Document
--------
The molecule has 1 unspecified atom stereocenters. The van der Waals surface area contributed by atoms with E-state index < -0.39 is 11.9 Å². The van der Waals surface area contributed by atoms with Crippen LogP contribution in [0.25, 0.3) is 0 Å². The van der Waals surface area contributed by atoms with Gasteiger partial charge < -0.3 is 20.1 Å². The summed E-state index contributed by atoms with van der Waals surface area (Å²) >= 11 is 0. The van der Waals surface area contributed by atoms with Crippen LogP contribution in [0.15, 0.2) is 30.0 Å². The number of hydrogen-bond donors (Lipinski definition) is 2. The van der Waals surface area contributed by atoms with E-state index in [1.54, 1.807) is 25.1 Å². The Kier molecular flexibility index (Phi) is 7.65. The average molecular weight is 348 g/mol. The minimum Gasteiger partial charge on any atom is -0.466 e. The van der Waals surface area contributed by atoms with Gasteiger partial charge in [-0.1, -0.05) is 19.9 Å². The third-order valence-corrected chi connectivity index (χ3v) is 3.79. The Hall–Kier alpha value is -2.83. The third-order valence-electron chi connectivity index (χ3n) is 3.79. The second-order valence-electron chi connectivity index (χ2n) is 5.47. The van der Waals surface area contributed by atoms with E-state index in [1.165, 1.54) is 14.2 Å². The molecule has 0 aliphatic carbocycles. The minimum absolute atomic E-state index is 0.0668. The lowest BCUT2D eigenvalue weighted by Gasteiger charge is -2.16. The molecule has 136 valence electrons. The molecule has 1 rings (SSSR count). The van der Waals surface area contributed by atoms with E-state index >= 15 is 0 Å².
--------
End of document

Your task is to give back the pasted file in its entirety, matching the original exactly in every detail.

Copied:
The molecule has 1 unspecified atom stereocenters. The van der Waals surface area contributed by atoms with E-state index < -0.39 is 11.9 Å². The van der Waals surface area contributed by atoms with Crippen LogP contribution in [0.25, 0.3) is 0 Å². The van der Waals surface area contributed by atoms with Gasteiger partial charge < -0.3 is 20.1 Å². The summed E-state index contributed by atoms with van der Waals surface area (Å²) >= 11 is 0. The van der Waals surface area contributed by atoms with Crippen LogP contribution in [0.15, 0.2) is 30.0 Å². The number of hydrogen-bond donors (Lipinski definition) is 2. The van der Waals surface area contributed by atoms with E-state index in [1.54, 1.807) is 25.1 Å². The Kier molecular flexibility index (Phi) is 7.65. The average molecular weight is 348 g/mol. The minimum Gasteiger partial charge on any atom is -0.466 e. The van der Waals surface area contributed by atoms with Gasteiger partial charge in [-0.1, -0.05) is 19.9 Å². The third-order valence-corrected chi connectivity index (χ3v) is 3.79. The Hall–Kier alpha value is -2.83. The third-order valence-electron chi connectivity index (χ3n) is 3.79. The second-order valence-electron chi connectivity index (χ2n) is 5.47. The van der Waals surface area contributed by atoms with E-state index in [1.165, 1.54) is 14.2 Å². The molecule has 0 aliphatic carbocycles. The minimum absolute atomic E-state index is 0.0668. The lowest BCUT2D eigenvalue weighted by Gasteiger charge is -2.16. The molecule has 136 valence electrons. The molecule has 1 rings (SSSR count). The van der Waals surface area contributed by atoms with E-state index >= 15 is 0 Å².